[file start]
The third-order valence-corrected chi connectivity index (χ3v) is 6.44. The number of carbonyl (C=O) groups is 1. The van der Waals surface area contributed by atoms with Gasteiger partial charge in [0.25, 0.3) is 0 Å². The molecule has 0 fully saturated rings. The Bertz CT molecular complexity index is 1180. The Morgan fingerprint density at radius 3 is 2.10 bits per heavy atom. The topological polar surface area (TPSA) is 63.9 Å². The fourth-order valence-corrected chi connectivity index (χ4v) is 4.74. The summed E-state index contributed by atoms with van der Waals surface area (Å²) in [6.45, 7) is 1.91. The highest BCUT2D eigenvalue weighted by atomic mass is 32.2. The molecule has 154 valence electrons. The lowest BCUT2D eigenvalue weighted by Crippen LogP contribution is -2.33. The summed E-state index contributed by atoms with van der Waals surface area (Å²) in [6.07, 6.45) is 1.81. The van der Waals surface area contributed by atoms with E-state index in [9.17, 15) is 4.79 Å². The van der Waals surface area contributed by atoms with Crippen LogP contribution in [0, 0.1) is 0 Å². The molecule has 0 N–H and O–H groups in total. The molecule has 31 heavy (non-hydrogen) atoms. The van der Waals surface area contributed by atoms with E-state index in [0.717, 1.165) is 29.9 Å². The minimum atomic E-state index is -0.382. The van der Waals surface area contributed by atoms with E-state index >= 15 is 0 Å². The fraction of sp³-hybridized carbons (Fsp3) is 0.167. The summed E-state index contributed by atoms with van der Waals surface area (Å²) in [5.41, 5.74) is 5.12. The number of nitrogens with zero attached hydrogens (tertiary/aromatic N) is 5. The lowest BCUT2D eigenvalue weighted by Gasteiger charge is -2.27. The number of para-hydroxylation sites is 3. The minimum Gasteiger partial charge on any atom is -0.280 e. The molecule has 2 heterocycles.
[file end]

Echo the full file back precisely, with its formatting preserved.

The third-order valence-corrected chi connectivity index (χ3v) is 6.44. The number of carbonyl (C=O) groups is 1. The van der Waals surface area contributed by atoms with Gasteiger partial charge in [0.25, 0.3) is 0 Å². The molecule has 0 fully saturated rings. The Bertz CT molecular complexity index is 1180. The Morgan fingerprint density at radius 3 is 2.10 bits per heavy atom. The topological polar surface area (TPSA) is 63.9 Å². The fourth-order valence-corrected chi connectivity index (χ4v) is 4.74. The summed E-state index contributed by atoms with van der Waals surface area (Å²) in [6.45, 7) is 1.91. The highest BCUT2D eigenvalue weighted by atomic mass is 32.2. The molecule has 154 valence electrons. The lowest BCUT2D eigenvalue weighted by Crippen LogP contribution is -2.33. The summed E-state index contributed by atoms with van der Waals surface area (Å²) in [6.07, 6.45) is 1.81. The van der Waals surface area contributed by atoms with E-state index in [9.17, 15) is 4.79 Å². The van der Waals surface area contributed by atoms with Crippen LogP contribution in [0, 0.1) is 0 Å². The molecule has 0 N–H and O–H groups in total. The molecule has 31 heavy (non-hydrogen) atoms. The van der Waals surface area contributed by atoms with E-state index in [0.717, 1.165) is 29.9 Å². The minimum atomic E-state index is -0.382. The van der Waals surface area contributed by atoms with E-state index >= 15 is 0 Å². The fraction of sp³-hybridized carbons (Fsp3) is 0.167. The summed E-state index contributed by atoms with van der Waals surface area (Å²) in [5.41, 5.74) is 5.12. The number of nitrogens with zero attached hydrogens (tertiary/aromatic N) is 5. The lowest BCUT2D eigenvalue weighted by Gasteiger charge is -2.27. The number of para-hydroxylation sites is 3. The minimum Gasteiger partial charge on any atom is -0.280 e. The molecule has 2 heterocycles.